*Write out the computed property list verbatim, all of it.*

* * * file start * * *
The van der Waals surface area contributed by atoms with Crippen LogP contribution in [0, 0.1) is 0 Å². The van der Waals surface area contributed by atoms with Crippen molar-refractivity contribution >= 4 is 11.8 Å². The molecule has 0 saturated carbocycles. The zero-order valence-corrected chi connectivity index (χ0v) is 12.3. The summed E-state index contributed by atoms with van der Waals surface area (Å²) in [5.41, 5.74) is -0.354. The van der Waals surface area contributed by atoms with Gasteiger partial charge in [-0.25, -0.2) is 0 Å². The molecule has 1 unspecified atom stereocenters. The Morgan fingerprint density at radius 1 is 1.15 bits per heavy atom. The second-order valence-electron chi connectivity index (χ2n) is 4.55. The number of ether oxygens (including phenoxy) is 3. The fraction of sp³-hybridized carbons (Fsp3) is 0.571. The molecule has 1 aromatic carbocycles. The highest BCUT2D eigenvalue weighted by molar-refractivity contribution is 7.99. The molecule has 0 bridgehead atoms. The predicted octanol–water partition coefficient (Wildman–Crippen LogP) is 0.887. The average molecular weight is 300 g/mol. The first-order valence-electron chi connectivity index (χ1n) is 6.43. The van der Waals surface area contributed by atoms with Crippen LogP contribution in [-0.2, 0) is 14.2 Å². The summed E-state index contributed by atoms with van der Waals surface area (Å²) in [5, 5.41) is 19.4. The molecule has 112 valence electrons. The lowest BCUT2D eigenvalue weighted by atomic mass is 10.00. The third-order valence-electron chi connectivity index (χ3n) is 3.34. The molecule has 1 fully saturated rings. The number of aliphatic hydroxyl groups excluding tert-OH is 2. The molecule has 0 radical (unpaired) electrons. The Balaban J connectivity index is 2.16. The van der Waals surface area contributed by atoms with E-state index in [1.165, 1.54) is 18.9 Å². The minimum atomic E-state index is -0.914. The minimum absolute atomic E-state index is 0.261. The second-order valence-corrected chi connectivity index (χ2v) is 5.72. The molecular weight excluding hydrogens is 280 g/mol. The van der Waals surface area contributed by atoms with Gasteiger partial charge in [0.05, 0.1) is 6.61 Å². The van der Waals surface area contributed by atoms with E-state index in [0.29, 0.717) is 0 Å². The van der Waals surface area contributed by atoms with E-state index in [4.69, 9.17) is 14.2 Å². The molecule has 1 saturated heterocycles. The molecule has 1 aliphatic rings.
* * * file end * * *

The van der Waals surface area contributed by atoms with Crippen LogP contribution in [0, 0.1) is 0 Å². The van der Waals surface area contributed by atoms with Crippen molar-refractivity contribution >= 4 is 11.8 Å². The molecule has 0 saturated carbocycles. The zero-order valence-corrected chi connectivity index (χ0v) is 12.3. The summed E-state index contributed by atoms with van der Waals surface area (Å²) in [5.41, 5.74) is -0.354. The van der Waals surface area contributed by atoms with Gasteiger partial charge in [-0.25, -0.2) is 0 Å². The molecule has 1 unspecified atom stereocenters. The Morgan fingerprint density at radius 1 is 1.15 bits per heavy atom. The second-order valence-electron chi connectivity index (χ2n) is 4.55. The number of ether oxygens (including phenoxy) is 3. The fraction of sp³-hybridized carbons (Fsp3) is 0.571. The molecule has 1 aromatic carbocycles. The highest BCUT2D eigenvalue weighted by molar-refractivity contribution is 7.99. The molecule has 0 bridgehead atoms. The predicted octanol–water partition coefficient (Wildman–Crippen LogP) is 0.887. The average molecular weight is 300 g/mol. The first-order valence-electron chi connectivity index (χ1n) is 6.43. The van der Waals surface area contributed by atoms with Crippen LogP contribution in [-0.2, 0) is 14.2 Å². The summed E-state index contributed by atoms with van der Waals surface area (Å²) in [5, 5.41) is 19.4. The molecule has 112 valence electrons. The lowest BCUT2D eigenvalue weighted by atomic mass is 10.00. The third-order valence-electron chi connectivity index (χ3n) is 3.34. The molecule has 1 fully saturated rings. The number of aliphatic hydroxyl groups excluding tert-OH is 2. The molecule has 0 radical (unpaired) electrons. The Balaban J connectivity index is 2.16. The van der Waals surface area contributed by atoms with E-state index in [1.165, 1.54) is 18.9 Å². The minimum atomic E-state index is -0.914. The minimum absolute atomic E-state index is 0.261. The second-order valence-corrected chi connectivity index (χ2v) is 5.72. The molecular weight excluding hydrogens is 280 g/mol. The van der Waals surface area contributed by atoms with Gasteiger partial charge in [0.05, 0.1) is 6.61 Å². The van der Waals surface area contributed by atoms with E-state index in [0.29, 0.717) is 0 Å². The van der Waals surface area contributed by atoms with E-state index in [4.69, 9.17) is 14.2 Å². The molecule has 1 saturated heterocycles. The molecule has 1 aliphatic rings.